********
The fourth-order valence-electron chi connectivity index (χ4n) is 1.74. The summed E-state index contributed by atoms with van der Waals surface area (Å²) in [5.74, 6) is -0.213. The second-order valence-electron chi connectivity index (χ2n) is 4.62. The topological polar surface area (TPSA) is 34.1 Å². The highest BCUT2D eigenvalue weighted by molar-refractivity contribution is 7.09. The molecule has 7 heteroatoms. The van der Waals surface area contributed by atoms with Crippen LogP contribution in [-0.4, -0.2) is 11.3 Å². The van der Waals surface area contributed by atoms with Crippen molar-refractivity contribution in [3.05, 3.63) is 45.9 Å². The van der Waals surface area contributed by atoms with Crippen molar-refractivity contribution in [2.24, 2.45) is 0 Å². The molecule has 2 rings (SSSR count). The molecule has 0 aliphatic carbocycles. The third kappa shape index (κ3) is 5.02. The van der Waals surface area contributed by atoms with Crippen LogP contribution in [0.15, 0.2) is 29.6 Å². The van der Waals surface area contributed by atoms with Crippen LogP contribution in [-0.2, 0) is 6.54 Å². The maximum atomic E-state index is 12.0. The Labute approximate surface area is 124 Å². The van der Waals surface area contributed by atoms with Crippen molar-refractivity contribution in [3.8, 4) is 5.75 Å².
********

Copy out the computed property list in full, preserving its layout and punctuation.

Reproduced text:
The fourth-order valence-electron chi connectivity index (χ4n) is 1.74. The summed E-state index contributed by atoms with van der Waals surface area (Å²) in [5.74, 6) is -0.213. The second-order valence-electron chi connectivity index (χ2n) is 4.62. The topological polar surface area (TPSA) is 34.1 Å². The highest BCUT2D eigenvalue weighted by molar-refractivity contribution is 7.09. The molecule has 7 heteroatoms. The van der Waals surface area contributed by atoms with Crippen LogP contribution in [-0.4, -0.2) is 11.3 Å². The van der Waals surface area contributed by atoms with Crippen molar-refractivity contribution in [3.05, 3.63) is 45.9 Å². The van der Waals surface area contributed by atoms with Crippen molar-refractivity contribution in [2.24, 2.45) is 0 Å². The molecule has 2 rings (SSSR count). The molecule has 0 aliphatic carbocycles. The third kappa shape index (κ3) is 5.02. The van der Waals surface area contributed by atoms with Crippen LogP contribution in [0.15, 0.2) is 29.6 Å². The van der Waals surface area contributed by atoms with Crippen LogP contribution in [-0.2, 0) is 6.54 Å². The maximum atomic E-state index is 12.0. The Labute approximate surface area is 124 Å². The van der Waals surface area contributed by atoms with Crippen molar-refractivity contribution in [3.8, 4) is 5.75 Å².